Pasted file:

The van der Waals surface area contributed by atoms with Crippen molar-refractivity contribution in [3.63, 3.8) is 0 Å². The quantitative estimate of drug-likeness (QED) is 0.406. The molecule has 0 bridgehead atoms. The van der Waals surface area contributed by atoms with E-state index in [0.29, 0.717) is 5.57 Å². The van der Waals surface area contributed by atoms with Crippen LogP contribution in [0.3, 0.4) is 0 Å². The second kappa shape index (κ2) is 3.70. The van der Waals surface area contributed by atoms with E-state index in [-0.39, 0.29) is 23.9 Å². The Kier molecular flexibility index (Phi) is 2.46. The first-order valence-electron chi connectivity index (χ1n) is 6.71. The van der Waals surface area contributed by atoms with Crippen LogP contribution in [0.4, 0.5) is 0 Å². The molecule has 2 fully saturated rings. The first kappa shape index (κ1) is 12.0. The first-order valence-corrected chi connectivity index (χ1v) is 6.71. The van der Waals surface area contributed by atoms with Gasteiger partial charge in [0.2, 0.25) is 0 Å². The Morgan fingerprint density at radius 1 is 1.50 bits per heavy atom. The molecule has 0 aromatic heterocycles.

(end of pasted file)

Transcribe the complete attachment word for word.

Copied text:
The van der Waals surface area contributed by atoms with Crippen molar-refractivity contribution in [3.63, 3.8) is 0 Å². The quantitative estimate of drug-likeness (QED) is 0.406. The molecule has 0 bridgehead atoms. The van der Waals surface area contributed by atoms with E-state index in [0.29, 0.717) is 5.57 Å². The van der Waals surface area contributed by atoms with Crippen LogP contribution in [0.3, 0.4) is 0 Å². The second kappa shape index (κ2) is 3.70. The van der Waals surface area contributed by atoms with E-state index in [-0.39, 0.29) is 23.9 Å². The Kier molecular flexibility index (Phi) is 2.46. The first-order valence-electron chi connectivity index (χ1n) is 6.71. The van der Waals surface area contributed by atoms with Crippen LogP contribution in [0.4, 0.5) is 0 Å². The molecule has 2 fully saturated rings. The first kappa shape index (κ1) is 12.0. The first-order valence-corrected chi connectivity index (χ1v) is 6.71. The van der Waals surface area contributed by atoms with Gasteiger partial charge in [0.2, 0.25) is 0 Å². The Morgan fingerprint density at radius 1 is 1.50 bits per heavy atom. The molecule has 0 aromatic heterocycles.